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Thursday, May 24, 2018

Michael Glykas and the Afterlife in Twelfth-Century Byzantium









Friday, May 4, 2018

The Second Coming of Christ on Mount Athos


The beautiful and detailed icon above is titled "The Second Coming of Christ on the Holy Mountain" and was painted by Elder Panteleimon of Kavsokalyva.

It depicts the future Judgement Day when the Lord will sit in judgment. Behind Him is Mount Athos, with the ladder of divine ascent leading to heaven, where the Theotokos stands on a cloud interceding. On the right and left of Christ are the resurrected monks brought to judgement, the righteous of whom stand at His right hand, having the Theotokos as their advocate. On the left hand is the lake of fire, prepared for the damned.

Tuesday, April 3, 2018

The Last Things and the Kingdom of God


By Fr. Maximos Moschos of Mount Athos

It is characteristic and remarkable that St. John the Baptist preached repentance because the Kingdom of God is coming (Mt. 3:2.). Our Lord also preached repentance and belief in the Gospel because the Kingdom of God is at hand; it has come (Mt. 4:l7; Mk. 1:15). Following the commission of Christ, the Disciples also preached repentance (Lk.6:12.) precisely because the Kingdom has come (Mt. 10:7). And at the end of his public ministry, Christ directed the Disciples to preach in His name repentance and forgiveness of sins (Lk.24:47). That is, the basic point of the preaching centered around the Kingdom of God, and all the details had to do with how this Kingdom could prevail. The Kingdom of God has no end (Lk. l:33); it will be given to all those who would observe its prerequisites (Mt. 21:43). One enters the Kingdom of God after a struggle (Mt.1 1:12) and it comes quietly into the heart of the believer (Lk.17:20-21). Some of the prerequisites for entrance into the Kingdom of God are: doing the will of God (Mt. 7:21), spiritual rebirth through faith and baptism (Jn. 3:3-8), humility (Mt.18:3), a child-like attitude (Mt.19:14), patience in persecution (Mt. 5:10), sacrifice of possessions (Mt. 13:44-46), a greater perfection than that of the Pharisees (Mt. 5:20), love for the needy brethren (Mt. 25: 34-36), and finally seeking after the Kingdom of God (Mt. 6:33). The Kingdom of God is also called eternal life, which is the blessed and thrice-happy life in Paradise near our heavenly Father, but which begins in part from here and now. It is noted here that certain words have a double meaning, a literal and a metaphorical meaning. There are those people who are bodily dead and those who are spiritually dead (Lk. 9:60). There is the physical death, but also the spiritual death, which is the result of sin and the carnal mind (1 Cor. 15:56; Rom.8:6). There is also the natural life, such as that of the animals, and the spiritual life that comes as an added gift of God (Jn. 5:40; 6:53). He who believes in the Lord and keeps His word will go from death to life and will never see spiritual death (Jn. 5:24; 8:5l). Our Lord is the Resurrection and the Life (Jn. 11:25). He gives the eternal life (Jn. 10: 28). His words are truth and life, and they guide us to eternal life (Jn. 6:68). The obedience to His will brings us to eternal life (Jn. 12:50). Also, He who receives Holy Communion, that is, eats and drinks Christ through the Holy Eucharist, has eternal life (Jn. 6:54). He who believes in Christ has eternal life, and he who does not believe has the wrath of God (Jn. 3:36). Eternal life is the knowledge of God, which we acquire through faith, virtue and experience of the divine blessings (Jn. 17:3).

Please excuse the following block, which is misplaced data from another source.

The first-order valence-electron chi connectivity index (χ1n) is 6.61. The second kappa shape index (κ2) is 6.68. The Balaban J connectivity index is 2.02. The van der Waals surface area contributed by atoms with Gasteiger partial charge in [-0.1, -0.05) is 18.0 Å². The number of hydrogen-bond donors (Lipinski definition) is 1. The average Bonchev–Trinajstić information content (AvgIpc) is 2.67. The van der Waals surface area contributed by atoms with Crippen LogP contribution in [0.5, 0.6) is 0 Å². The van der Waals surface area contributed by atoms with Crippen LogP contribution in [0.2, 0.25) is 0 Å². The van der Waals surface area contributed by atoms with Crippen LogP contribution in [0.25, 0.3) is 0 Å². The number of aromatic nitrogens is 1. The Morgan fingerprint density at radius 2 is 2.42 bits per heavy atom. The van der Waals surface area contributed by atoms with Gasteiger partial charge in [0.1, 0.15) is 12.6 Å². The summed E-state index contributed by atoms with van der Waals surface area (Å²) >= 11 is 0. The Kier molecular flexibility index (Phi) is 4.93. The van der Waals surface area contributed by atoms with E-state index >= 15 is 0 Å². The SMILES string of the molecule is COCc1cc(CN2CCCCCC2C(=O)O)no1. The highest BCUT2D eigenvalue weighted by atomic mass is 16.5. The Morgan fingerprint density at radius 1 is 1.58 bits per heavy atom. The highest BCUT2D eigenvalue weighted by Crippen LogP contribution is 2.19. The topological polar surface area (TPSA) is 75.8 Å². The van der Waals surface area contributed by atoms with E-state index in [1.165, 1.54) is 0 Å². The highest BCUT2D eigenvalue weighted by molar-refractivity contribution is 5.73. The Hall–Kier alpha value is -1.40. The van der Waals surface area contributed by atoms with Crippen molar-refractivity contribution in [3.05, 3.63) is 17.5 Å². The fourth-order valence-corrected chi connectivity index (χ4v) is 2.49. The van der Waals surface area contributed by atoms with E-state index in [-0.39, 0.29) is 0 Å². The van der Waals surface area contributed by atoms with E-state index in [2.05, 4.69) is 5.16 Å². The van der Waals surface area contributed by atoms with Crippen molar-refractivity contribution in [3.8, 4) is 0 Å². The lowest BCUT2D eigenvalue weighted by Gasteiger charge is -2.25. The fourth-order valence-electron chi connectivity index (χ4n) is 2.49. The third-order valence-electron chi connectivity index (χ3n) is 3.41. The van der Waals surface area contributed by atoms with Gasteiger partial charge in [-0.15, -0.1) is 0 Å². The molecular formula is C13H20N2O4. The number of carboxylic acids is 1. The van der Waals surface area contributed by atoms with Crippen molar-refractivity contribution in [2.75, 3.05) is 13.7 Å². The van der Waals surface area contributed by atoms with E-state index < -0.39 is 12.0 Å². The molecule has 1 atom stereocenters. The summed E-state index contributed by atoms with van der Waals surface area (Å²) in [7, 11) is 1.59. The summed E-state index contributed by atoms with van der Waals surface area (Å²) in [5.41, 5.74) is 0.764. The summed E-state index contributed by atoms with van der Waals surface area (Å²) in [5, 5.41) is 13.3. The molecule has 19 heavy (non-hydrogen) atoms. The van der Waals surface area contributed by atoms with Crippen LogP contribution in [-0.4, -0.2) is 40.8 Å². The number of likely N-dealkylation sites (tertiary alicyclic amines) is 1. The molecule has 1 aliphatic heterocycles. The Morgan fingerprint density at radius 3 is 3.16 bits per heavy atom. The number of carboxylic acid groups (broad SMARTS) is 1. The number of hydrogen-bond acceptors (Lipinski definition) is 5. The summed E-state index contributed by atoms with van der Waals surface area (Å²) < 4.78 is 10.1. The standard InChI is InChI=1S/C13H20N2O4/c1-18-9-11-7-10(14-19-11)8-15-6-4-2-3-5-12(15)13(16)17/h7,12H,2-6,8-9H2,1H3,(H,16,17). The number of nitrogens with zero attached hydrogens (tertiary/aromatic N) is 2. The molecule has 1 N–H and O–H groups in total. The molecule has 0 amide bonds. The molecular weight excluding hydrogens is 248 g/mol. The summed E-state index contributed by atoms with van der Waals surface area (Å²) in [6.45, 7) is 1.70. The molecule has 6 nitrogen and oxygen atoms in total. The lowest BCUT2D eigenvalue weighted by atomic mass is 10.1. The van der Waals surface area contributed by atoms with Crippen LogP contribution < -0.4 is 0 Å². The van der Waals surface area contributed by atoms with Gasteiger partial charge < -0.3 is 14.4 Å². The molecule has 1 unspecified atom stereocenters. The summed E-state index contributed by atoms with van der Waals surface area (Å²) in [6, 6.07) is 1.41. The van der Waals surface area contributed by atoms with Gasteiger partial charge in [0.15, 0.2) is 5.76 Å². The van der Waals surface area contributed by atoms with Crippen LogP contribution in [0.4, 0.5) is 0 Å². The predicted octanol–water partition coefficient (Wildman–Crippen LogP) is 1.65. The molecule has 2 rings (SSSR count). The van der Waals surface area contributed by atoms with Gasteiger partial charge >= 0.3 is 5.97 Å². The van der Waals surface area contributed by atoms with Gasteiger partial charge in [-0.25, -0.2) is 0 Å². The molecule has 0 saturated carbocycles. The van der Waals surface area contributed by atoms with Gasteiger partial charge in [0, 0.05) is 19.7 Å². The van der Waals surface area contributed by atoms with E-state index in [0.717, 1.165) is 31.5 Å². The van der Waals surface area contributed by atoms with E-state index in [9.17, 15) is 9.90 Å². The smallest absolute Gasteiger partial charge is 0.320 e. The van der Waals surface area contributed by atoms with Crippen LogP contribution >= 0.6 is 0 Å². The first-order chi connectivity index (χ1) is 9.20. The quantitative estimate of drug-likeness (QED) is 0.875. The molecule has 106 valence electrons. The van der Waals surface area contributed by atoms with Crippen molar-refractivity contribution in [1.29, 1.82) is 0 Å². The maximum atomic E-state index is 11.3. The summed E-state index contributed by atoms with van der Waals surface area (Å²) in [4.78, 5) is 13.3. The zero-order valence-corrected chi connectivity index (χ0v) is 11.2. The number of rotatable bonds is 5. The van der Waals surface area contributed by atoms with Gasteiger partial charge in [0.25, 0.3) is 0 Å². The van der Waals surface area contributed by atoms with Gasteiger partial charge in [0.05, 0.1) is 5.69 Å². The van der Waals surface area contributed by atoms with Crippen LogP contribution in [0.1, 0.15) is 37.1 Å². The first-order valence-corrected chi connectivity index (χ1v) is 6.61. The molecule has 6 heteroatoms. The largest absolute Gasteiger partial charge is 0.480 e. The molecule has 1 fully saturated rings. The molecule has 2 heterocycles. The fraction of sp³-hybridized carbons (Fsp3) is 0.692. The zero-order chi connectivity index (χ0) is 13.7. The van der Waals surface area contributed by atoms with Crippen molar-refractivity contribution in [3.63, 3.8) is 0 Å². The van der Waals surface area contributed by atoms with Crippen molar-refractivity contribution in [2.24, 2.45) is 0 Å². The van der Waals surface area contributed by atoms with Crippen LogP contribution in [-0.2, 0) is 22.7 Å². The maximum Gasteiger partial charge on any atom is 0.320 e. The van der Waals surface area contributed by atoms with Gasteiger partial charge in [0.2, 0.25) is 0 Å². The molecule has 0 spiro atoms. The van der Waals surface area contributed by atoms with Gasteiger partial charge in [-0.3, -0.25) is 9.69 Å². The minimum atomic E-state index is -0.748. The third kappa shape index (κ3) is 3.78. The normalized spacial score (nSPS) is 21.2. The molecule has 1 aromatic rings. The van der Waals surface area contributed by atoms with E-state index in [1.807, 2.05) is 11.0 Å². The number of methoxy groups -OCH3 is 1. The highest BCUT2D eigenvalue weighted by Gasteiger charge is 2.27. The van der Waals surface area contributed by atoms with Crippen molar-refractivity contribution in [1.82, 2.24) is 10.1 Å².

Tuesday, March 20, 2018

Understanding the Apocalypse in Light of the Topography of Patmos


The Island of Patmos occupies an important position in the Sacred Geography of Christendom, but, unlike the other Holy Places, it is very seldom visited by strangers. There is no regular communication by steamboat. The inhabitants, even amid their poverty, do not turn the sacredness of the spot into a source of profit by organizing pilgrimages, and inviting the outside world to enrich them by paying for temporary hospitality, and for memorials of the journey.* The descriptions which have been published have been very few.** Yet the place is naturally of profound interest. The landscape, in any case, is that which was before the eyes of John. There remains, moreover, the farther question whether, during the revelation of the Apocalypse, he was conscious of surrounding objects in such a sense that this landscape was as it were the proscenium on which the figures of the vision appeared. The late Dean Stanley, in a beautiful passage in the Appendix to his Sermons in the East,*** seems to incline to such an idea:—

Monday, February 12, 2018

Homily on Christ's Second Coming (St. Gregory Palamas)


HOMILY FOUR

On the Gospel Passage Describing Christ's Second Coming 
and on Compassion and Doing Good

By St. Gregory Palamas

1. Last Sunday through the parable of the prodigal who was saved, the Church commemorated God’s incomparable love for mankind. This Sunday it teaches us about His terrifying Judgment to come, following the right order and in accordance with the prophetic sayings: “I will sing of mercy and of judgment” (Ps. 101:1), and, “God hath spoken once: twice have I heard this; that power belongeth unto God. Also unto thee, O Lord, belongeth mercy: for thou renderest to every man according to his works” (Ps. 62:11-12).